In a blogpost, RedSeer has also estimated that India's quick commerce market size would increase from $0.3 billion to $5.5 billion, without going into the details. However, in response to detailed questions posed by The Quint, a company representative said, "We don't have answers for these questions now. We would want to skip this."

ADVERTISEMENT

In What Ways Has Quick Commerce Gone Wrong?

From 2017 to 2019, startups such as Doodhwala, Ninjacart, and SuprDaily attempted to disrupt the market by offering morning milk-delivery subscriptions. However, they ultimately had to reduce the scale of their operations or were acquired by larger competitors like BigBasket and Swiggy.

Last year, Reliance Retail and Ola shut down their quick commerce grocery delivery service called JioMart Express and Ola Dash, respectively. In February, Morning Context reported that Dunzo would be scaling down its dark store network and returning to grocery delivery from supermarkets. Flipkart Quick saw the same fate.

"It [quick commerce] ignores a lot of externalities. For instance, it is creating havoc with local traffic by putting the safety of delivery folks and the other drivers on the road at risk," Pingali said. In 2022, Chennai Traffic Police imposed fines on over 970 delivery partners for violating traffic rules such as riding without a helmet and biking on the wrong side of the road, among others, as per The Indian Express.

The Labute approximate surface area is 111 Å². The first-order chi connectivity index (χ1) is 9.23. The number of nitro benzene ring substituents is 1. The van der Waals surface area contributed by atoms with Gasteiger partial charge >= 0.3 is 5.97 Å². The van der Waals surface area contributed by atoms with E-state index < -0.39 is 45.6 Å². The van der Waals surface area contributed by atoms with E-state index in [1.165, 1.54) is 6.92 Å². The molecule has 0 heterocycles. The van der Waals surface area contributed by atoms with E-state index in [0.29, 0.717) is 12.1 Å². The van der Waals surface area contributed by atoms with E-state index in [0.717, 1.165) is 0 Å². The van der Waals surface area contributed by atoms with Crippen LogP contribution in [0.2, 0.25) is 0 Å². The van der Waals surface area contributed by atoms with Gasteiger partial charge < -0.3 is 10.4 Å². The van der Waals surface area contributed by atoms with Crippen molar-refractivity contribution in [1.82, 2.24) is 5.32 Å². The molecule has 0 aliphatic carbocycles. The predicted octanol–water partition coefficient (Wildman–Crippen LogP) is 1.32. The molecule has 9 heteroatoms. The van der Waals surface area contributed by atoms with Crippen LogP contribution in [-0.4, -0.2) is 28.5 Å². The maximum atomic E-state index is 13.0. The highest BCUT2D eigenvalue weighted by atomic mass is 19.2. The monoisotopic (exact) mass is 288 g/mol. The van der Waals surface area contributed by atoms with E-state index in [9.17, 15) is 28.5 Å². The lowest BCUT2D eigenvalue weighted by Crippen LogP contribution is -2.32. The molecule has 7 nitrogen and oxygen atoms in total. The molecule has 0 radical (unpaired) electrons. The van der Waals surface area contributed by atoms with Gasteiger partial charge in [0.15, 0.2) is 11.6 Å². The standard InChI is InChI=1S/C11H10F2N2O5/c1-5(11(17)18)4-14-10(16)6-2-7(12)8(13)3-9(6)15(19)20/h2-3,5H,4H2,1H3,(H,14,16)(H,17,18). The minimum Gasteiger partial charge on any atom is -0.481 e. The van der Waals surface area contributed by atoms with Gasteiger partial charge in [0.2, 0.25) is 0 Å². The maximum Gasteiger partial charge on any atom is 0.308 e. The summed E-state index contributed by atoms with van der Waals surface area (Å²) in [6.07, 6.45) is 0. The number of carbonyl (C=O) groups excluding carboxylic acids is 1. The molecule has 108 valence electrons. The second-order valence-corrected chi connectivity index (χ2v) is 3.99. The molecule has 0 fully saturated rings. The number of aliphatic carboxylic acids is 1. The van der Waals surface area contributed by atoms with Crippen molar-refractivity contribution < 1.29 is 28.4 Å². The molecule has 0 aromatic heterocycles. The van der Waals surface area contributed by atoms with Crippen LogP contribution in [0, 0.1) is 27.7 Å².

There have also been several reports of delivery partners losing their lives in the scramble to deliver items within small time frames.

Echoing Pingali's views, IIM-B professor Prabhu said, "If you work it out, you will quickly realise that it is not viable to offer this type of service."

"I am not sure anyone is articulating: What is the premium people want to pay for quick delivery? Currently, faster delivery seems to be a service that is being provided, without asking the question of value addition," Pingali further said.

However, Zepto co-founder Aadit Palicha has made the case that shorter delivery times is preferred by consumers.

"When you look at the revenue retention data, hundreds of thousands of customers getting consistent eight- to 12-minute deliveries has better revenue retention versus customers getting 20-25 minutes delivery. So, do customers want quick deliveries – absolutely, if you're giving them 10-minute delivery, versus 25 minutes, they will pick the former," he argued at the Sharrp Summit in Mumbai on 12 April.

Around 80-100 of Zepto's dark stores have achieved positive cash flow in the past 12-14 months, according to co-founder Palicha. The instant delivery startup was reportedly able to achieve this by reducing costs and executing higher sales. 

Looking at Zepto's FY22 financials, the company generated a total revenue of Rs 142.3 crore and incurred a loss of Rs 390.3 crore on a standalone basis. Its expenses in FY22 stood at Rs 532.7 crore.

In May last year, Zepto reportedly raised $200 million in its Series D round of funding, and it is currently valued at $900 million.

ADVERTISEMENT

Are Quick Commerce Apps All but Finished?

Taking a dim perspective on what the future holds for quick commerce apps, Prabhu said, "You can never make money and if somebody believes that it will work at some point, they will buy it out or they will close it because it's lost money."

On the contrary, Pingali believed that quick commerce might not perish but instead be limited to a few segments (medicines, for instance) or rationalise to reasonable delivery times such as same-day or next-day deliveries.

(At The Quint, we are answerable only to our audience. Play an active role in shaping our journalism by becoming a member. Because the truth is worth it.)

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Topics:   E-Commerce   Swiggy   Delivery